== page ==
Mouse Integrin alpha 10 Alexa Fluor® 405-conjugated Antibody Summary
Phe23-Thr1119 (Integrin alpha 10) and Gln21-Asp728 (Integrin beta 1)
Accession # NP_001289400.1 (Integrin alpha 10) and P09055 (Integrin beta 1)
Please Note: Optimal dilutions should be determined by each laboratory for each application. General Protocols are available in the Technical Information section on our website.
Preparation and Storage
- 12 months from date of receipt, 2 to 8 °C as supplied.
Background: Integrin alpha 10
Integrin alpha 10 beta 1 is one of twelve integrin family adhesion receptors that share the beta 1 subunit (1‑3). The non‑covalent heterodimer of 160 kDa alpha 11 and 130 kDa beta 1/CD29 type I transmembrane glycoprotein subunits is expressed mainly on chondrocytes within cartilage, but also in fibrous connective tissues such as heart valves and ligaments (3, 4). The alpha 10 extracellular domain (ECD) contains an I (inserted) domain which includes the ligand binding site (2, 3, 5). The beta 1 ECD contains a vWFA domain, which participates in binding. Each subunit then has a transmembrane sequence and a short cytoplasmic tail. The dimer is folded when it is least active. Divalent cations and intracellular (inside‑out) signaling convert it to its most active, extended and open conformation (1, 2). The 1100 amino acid (aa) mouse alpha 10 extracellular domain (ECD) shares 96% aa sequence identity with rat and 88‑89% with human, rabbit, porcine, canine and bovine alpha 10, while the 708 aa mouse beta 1 ECD shares 98% aa identity with rat and 93‑94% with human, bovine, porcine, ovine, canine and feline beta 1. A potential mouse alpha 10 splice variant diverges at aa 1039 and is terminated prematurely. If translated, this variant would result in a secreted protein (6). I domain‑containing beta 1 integrins alpha 1 beta 1, alpha 2 beta 1, alpha 10 beta 1 and alpha 11 beta 1 all bind collagens; all but alpha 11 beta 1 also bind laminins (5, 7, 8). During cartilage differentiation, alpha 10 beta 1 is thought to be the main integrin binding type II and IX cartilage collagens (3‑5, 7‑10). However, deletion of mouse alpha 10 causes a mild phenotype including slightly shortened bones and narrowed hypertrophic zones, indicating that another collagen‑binding integrin, likely alpha 2 beta 1, may compensate for alpha 10 beta 1 functions (11). Migration of melanoma cells has been noted to correlate with alpha 10 beta 1 expression (12).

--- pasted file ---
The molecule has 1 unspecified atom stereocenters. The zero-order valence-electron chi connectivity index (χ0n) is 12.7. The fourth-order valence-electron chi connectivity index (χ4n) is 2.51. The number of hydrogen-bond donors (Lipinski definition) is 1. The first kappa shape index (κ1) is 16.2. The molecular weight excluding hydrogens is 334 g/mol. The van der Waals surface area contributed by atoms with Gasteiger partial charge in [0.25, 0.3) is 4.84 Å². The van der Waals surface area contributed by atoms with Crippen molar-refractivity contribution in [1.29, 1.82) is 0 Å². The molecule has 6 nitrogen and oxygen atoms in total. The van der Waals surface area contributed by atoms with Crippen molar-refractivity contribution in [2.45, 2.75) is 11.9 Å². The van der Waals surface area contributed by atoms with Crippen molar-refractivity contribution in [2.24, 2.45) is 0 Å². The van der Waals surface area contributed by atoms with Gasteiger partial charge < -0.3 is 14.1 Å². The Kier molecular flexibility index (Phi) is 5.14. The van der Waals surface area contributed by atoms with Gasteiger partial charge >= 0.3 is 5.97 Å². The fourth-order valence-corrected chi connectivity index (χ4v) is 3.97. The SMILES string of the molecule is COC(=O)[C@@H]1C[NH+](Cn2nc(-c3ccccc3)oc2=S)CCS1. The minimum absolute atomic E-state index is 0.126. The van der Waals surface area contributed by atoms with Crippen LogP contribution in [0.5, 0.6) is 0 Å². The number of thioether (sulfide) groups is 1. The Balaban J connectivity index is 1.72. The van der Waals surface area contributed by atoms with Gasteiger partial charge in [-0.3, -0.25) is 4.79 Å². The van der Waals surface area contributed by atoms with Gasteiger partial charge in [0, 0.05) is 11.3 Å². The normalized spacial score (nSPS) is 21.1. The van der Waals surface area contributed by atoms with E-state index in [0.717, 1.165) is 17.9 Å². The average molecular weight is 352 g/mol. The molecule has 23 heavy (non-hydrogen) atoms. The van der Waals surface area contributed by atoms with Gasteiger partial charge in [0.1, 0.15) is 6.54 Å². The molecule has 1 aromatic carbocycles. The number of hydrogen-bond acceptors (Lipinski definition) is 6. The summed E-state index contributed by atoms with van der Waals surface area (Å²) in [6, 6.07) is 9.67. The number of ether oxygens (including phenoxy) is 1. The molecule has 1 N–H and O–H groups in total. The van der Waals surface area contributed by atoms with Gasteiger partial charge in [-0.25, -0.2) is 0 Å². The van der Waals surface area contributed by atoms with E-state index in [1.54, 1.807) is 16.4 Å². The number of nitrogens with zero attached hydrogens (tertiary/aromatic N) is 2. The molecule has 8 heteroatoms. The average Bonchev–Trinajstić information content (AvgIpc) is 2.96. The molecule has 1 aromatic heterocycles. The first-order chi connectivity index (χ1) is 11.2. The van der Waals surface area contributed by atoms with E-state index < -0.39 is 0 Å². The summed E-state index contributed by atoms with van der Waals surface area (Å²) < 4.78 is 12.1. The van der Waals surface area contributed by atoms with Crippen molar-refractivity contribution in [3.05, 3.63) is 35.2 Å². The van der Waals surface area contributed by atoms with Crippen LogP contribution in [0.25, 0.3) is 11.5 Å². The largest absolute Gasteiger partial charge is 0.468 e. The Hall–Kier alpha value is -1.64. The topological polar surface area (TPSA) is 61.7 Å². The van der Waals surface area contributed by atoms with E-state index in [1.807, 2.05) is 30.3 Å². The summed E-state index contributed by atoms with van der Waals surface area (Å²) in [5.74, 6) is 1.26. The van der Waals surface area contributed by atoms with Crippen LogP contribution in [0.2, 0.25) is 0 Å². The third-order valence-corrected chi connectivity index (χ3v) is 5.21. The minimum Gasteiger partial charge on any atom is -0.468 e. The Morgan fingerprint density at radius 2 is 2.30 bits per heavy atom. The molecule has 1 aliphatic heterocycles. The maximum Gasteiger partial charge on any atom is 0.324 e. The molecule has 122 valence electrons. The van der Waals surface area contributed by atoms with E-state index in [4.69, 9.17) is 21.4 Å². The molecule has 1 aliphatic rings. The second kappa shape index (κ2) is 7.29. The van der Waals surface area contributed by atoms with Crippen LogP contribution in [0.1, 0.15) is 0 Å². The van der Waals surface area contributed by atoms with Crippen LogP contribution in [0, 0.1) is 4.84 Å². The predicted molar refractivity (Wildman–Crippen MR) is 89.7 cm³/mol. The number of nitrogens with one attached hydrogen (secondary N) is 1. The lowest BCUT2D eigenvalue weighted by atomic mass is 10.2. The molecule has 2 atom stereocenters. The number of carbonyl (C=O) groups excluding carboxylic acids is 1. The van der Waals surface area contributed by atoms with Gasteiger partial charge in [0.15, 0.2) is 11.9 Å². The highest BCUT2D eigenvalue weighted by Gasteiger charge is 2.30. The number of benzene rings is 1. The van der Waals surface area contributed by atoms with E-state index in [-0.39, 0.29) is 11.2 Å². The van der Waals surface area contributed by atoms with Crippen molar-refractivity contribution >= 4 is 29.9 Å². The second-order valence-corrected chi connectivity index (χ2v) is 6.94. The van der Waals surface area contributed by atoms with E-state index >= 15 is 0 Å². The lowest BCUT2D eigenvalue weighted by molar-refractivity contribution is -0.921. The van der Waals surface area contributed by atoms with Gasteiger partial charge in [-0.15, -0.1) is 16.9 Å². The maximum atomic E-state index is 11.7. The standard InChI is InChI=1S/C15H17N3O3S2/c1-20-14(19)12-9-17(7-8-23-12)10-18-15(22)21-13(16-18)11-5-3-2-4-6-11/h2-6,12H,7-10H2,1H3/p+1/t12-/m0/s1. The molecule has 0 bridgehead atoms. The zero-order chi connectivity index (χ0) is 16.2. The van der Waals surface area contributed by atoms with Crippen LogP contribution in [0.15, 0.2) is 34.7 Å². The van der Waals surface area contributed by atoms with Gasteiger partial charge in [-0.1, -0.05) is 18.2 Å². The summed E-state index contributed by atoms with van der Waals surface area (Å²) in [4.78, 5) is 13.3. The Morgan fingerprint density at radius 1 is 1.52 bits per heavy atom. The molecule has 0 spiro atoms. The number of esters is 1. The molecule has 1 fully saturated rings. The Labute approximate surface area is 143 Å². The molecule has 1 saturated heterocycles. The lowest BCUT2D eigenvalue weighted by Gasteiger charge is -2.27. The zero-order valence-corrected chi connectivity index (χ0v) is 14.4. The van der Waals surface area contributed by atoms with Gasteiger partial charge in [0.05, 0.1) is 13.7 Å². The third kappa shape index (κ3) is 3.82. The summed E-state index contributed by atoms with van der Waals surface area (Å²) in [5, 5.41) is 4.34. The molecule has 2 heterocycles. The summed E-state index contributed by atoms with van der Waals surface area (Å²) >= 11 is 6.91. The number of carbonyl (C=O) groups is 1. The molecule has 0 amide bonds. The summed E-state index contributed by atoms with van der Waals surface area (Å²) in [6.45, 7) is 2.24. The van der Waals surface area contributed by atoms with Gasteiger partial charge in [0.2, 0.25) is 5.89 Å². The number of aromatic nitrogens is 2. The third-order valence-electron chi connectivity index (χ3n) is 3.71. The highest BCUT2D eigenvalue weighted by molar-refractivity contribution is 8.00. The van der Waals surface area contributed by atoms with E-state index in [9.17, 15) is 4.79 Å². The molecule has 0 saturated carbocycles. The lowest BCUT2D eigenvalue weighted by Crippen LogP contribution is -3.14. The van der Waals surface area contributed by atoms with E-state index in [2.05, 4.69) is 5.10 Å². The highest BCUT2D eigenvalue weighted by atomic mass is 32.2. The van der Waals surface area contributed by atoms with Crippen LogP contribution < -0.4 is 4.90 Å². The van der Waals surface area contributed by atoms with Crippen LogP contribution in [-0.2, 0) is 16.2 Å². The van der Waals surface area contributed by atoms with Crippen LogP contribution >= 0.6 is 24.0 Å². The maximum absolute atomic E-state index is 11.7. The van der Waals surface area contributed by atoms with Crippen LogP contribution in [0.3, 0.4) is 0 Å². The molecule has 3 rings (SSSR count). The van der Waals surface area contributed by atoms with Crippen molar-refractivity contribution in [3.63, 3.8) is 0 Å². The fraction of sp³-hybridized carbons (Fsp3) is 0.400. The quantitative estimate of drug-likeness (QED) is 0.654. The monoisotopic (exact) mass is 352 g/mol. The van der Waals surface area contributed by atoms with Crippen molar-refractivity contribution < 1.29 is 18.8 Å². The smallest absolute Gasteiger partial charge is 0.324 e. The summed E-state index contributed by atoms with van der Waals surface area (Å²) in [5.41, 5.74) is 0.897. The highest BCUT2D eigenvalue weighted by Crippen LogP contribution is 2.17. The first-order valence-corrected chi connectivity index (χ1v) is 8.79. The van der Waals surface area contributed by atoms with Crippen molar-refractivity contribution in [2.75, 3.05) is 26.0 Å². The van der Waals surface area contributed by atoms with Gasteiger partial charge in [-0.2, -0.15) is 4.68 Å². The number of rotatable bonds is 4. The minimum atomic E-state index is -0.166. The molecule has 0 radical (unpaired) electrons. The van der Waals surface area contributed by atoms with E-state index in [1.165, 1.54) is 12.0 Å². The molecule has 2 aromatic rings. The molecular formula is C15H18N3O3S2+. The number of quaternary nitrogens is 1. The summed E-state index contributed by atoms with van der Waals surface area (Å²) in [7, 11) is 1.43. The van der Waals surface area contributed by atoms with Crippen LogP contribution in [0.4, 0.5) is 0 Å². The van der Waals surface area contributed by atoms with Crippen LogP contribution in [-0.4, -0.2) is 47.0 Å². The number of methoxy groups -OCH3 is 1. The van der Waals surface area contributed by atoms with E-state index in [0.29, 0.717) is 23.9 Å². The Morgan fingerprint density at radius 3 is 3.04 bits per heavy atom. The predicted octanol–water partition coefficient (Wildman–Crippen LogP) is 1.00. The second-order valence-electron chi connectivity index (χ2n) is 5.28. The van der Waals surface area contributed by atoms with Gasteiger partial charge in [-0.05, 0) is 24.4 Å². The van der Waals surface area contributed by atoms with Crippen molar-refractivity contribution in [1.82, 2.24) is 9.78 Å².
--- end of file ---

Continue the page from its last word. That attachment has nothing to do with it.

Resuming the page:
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Product Specific Notices
This product is provided under an agreement between Life Technologies Corporation and R&D Systems, Inc, and the manufacture, use, sale or import of this product is subject to one or more US patents and corresponding non-US equivalents, owned by Life Technologies Corporation and its affiliates. The purchase of this product conveys to the buyer the non-transferable right to use the purchased amount of the product and components of the product only in research conducted by the buyer (whether the buyer is an academic or for-profit entity). The sale of this product is expressly conditioned on the buyer not using the product or its components (1) in manufacturing; (2) to provide a service, information, or data to an unaffiliated third party for payment; (3) for therapeutic, diagnostic or prophylactic purposes; (4) to resell, sell, or otherwise transfer this product or its components to any third party, or for any other commercial purpose. Life Technologies Corporation will not assert a claim against the buyer of the infringement of the above patents based on the manufacture, use or sale of a commercial product developed in research by the buyer in which this product or its components was employed, provided that neither this product nor any of its components was used in the manufacture of such product. For information on purchasing a license to this product for purposes other than research, contact Life Technologies Corporation, Cell Analysis Business Unit, Business Development, 29851 Willow Creek Road, Eugene, OR 97402, Tel: (541) 465-8300. Fax: (541) 335-0354.
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